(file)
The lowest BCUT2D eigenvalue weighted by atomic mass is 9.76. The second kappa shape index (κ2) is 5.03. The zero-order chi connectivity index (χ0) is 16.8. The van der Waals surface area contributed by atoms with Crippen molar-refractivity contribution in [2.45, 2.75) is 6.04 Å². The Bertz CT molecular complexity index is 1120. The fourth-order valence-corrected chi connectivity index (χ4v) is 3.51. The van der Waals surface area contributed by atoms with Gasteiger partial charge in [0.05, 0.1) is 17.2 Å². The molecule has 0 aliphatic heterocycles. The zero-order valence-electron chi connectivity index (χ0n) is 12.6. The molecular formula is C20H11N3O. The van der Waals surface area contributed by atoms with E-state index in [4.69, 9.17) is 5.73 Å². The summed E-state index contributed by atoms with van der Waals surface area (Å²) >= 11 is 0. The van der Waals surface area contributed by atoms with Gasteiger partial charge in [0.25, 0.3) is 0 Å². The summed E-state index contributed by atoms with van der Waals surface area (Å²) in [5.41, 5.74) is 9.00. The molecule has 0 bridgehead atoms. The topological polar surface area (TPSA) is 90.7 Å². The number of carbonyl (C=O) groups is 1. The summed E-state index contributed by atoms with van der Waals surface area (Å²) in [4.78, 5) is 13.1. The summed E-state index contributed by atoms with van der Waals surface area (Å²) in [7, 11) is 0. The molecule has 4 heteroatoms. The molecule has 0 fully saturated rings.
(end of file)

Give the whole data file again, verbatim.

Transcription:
The lowest BCUT2D eigenvalue weighted by atomic mass is 9.76. The second kappa shape index (κ2) is 5.03. The zero-order chi connectivity index (χ0) is 16.8. The van der Waals surface area contributed by atoms with Crippen molar-refractivity contribution in [2.45, 2.75) is 6.04 Å². The Bertz CT molecular complexity index is 1120. The fourth-order valence-corrected chi connectivity index (χ4v) is 3.51. The van der Waals surface area contributed by atoms with Gasteiger partial charge in [0.05, 0.1) is 17.2 Å². The molecule has 0 aliphatic heterocycles. The zero-order valence-electron chi connectivity index (χ0n) is 12.6. The molecular formula is C20H11N3O. The van der Waals surface area contributed by atoms with E-state index in [4.69, 9.17) is 5.73 Å². The summed E-state index contributed by atoms with van der Waals surface area (Å²) >= 11 is 0. The van der Waals surface area contributed by atoms with Gasteiger partial charge in [0.25, 0.3) is 0 Å². The summed E-state index contributed by atoms with van der Waals surface area (Å²) in [5.41, 5.74) is 9.00. The molecule has 0 bridgehead atoms. The topological polar surface area (TPSA) is 90.7 Å². The number of carbonyl (C=O) groups is 1. The summed E-state index contributed by atoms with van der Waals surface area (Å²) in [4.78, 5) is 13.1. The summed E-state index contributed by atoms with van der Waals surface area (Å²) in [7, 11) is 0. The molecule has 4 heteroatoms. The molecule has 0 fully saturated rings.